Underground Railroad, Colson Whitehead

The Invention of Wings, Sue Monk

Nostalgia, Dennis MacFarland

Plantation Patriot, Francis Leigh Williams

The Indigo Girl, Natasha Boyd

The Water Dancer, Ta-Nehesi Coates

Movies / TV

The Civil War (Ken Burns)

The Duchess

Amistad

John Adams – HBO series

Vanity Fair

Daughters of the Dust

Amazing Grace

Harriet

Twelve Years a Slave

one week out RANT

May I be peaceful. May I be free of inner and outer harm. May our nation be peaceful. May our nation be free of inner and outer harm.

On the fateful night, although not the decisive night, one friend plans to zoom with her Quaker community, another to block out all media. I say with a barking laugh: “Oh, it’s ice cream and Steve Kornacki for me!” Last time, I stayed awake. I drew a map of Florida and prayed over it. I saw the dismal, bleak, heartbreaking result before dawn, which by the way was not shocking because ever since a certain lanky G-man had made a catastrophic announcement about emails, I’d been sick to my stomach. Part of me knew already. Could not be shocked. Is it a good and decent sign that no such sick feeling attends these final days? Flutters of panic, passing visions of chaos in Pennsylvania, but no stomach ache.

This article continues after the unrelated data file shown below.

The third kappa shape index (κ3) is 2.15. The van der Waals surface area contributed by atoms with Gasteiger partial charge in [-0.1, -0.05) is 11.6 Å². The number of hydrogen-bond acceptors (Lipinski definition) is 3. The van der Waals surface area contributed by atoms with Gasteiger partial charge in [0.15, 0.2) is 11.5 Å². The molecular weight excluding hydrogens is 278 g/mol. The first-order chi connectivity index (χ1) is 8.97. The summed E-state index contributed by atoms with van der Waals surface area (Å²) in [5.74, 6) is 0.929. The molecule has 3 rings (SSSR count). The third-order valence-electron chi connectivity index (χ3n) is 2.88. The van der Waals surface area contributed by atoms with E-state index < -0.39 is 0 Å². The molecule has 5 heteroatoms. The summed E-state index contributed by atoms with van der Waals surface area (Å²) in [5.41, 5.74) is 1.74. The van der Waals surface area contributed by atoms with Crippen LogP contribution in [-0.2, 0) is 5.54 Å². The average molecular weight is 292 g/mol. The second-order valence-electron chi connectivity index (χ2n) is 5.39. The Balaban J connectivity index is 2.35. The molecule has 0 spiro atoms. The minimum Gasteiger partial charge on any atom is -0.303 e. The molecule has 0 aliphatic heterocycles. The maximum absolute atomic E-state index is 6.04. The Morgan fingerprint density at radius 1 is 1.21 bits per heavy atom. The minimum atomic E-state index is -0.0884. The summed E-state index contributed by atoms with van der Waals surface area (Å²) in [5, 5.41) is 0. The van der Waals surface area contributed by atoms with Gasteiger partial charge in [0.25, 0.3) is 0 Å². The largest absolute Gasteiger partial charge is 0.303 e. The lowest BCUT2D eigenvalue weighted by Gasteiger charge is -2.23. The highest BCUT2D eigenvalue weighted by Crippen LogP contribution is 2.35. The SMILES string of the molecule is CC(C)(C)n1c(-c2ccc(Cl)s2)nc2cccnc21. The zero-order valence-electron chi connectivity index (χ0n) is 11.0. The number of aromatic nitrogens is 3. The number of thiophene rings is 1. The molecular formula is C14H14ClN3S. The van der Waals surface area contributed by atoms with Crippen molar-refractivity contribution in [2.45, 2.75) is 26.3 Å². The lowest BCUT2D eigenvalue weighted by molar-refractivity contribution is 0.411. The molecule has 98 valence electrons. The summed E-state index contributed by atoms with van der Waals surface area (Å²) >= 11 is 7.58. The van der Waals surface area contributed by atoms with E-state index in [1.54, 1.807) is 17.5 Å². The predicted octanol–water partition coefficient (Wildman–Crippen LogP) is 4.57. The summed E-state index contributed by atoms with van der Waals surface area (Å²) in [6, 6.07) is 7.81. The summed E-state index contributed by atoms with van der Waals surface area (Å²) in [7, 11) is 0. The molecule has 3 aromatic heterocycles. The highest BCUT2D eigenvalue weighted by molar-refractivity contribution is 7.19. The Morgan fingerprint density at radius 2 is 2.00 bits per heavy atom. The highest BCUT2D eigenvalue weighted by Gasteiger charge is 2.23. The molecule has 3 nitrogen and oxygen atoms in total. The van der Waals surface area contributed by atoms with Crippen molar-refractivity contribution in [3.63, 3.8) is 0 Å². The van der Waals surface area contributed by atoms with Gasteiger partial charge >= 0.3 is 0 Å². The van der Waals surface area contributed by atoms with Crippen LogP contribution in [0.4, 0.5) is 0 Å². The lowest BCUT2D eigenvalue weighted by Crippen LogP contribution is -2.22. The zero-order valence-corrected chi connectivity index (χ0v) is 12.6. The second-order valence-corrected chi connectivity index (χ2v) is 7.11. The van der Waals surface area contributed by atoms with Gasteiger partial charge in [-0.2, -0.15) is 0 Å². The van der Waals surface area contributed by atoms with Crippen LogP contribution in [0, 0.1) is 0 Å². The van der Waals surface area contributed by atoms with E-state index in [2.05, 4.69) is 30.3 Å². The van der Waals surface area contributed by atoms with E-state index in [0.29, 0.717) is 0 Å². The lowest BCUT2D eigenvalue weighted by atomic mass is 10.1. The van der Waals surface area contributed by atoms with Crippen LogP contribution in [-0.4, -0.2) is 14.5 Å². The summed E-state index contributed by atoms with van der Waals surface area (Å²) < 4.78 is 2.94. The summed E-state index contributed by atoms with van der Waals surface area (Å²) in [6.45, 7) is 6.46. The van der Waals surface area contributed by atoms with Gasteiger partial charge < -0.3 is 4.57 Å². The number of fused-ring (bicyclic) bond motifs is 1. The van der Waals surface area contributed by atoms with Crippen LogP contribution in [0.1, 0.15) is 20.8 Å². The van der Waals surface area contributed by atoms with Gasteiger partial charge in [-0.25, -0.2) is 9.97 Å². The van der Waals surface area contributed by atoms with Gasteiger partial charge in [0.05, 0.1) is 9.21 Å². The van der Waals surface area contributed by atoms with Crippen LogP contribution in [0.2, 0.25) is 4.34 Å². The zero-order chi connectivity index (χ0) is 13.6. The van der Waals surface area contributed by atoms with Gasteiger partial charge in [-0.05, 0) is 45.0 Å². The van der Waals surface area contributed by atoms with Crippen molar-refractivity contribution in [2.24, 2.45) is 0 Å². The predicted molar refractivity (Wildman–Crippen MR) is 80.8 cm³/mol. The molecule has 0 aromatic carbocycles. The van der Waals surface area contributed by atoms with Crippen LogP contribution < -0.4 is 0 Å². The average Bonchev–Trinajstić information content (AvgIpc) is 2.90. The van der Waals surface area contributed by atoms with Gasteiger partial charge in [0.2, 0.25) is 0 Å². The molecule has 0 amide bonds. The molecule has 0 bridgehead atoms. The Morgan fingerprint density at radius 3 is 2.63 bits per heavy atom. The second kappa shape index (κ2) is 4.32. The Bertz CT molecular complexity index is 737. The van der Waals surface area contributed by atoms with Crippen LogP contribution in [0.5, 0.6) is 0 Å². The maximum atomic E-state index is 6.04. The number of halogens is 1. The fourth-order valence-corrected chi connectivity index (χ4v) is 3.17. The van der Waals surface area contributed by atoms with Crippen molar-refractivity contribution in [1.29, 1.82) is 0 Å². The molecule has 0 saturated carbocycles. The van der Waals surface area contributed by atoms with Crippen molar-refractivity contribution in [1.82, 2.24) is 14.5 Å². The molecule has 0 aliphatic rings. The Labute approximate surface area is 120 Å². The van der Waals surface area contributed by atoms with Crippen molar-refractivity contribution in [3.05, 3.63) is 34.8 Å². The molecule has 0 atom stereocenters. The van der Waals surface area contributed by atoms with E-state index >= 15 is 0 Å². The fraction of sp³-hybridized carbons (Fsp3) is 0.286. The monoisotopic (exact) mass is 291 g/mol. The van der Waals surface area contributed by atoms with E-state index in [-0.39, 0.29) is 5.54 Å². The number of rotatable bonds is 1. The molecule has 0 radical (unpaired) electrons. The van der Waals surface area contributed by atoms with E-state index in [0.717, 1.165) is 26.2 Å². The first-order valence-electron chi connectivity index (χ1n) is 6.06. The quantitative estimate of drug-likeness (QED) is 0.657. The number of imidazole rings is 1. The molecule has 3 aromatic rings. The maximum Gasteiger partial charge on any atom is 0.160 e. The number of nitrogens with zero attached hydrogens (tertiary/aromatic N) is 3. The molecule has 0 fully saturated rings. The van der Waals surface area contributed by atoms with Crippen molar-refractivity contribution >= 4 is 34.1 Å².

Even with one of the Orange Buffoon’s Supreme Court appointments practically quoting the propaganda machine in an anti-democratic voting rights decision favoring republicans, I don’t feel sick yet. (There’s Gorsuch parroting Fox News about the need to have results on Election Night, adding “or soon thereafter,” just to sound lawyerly).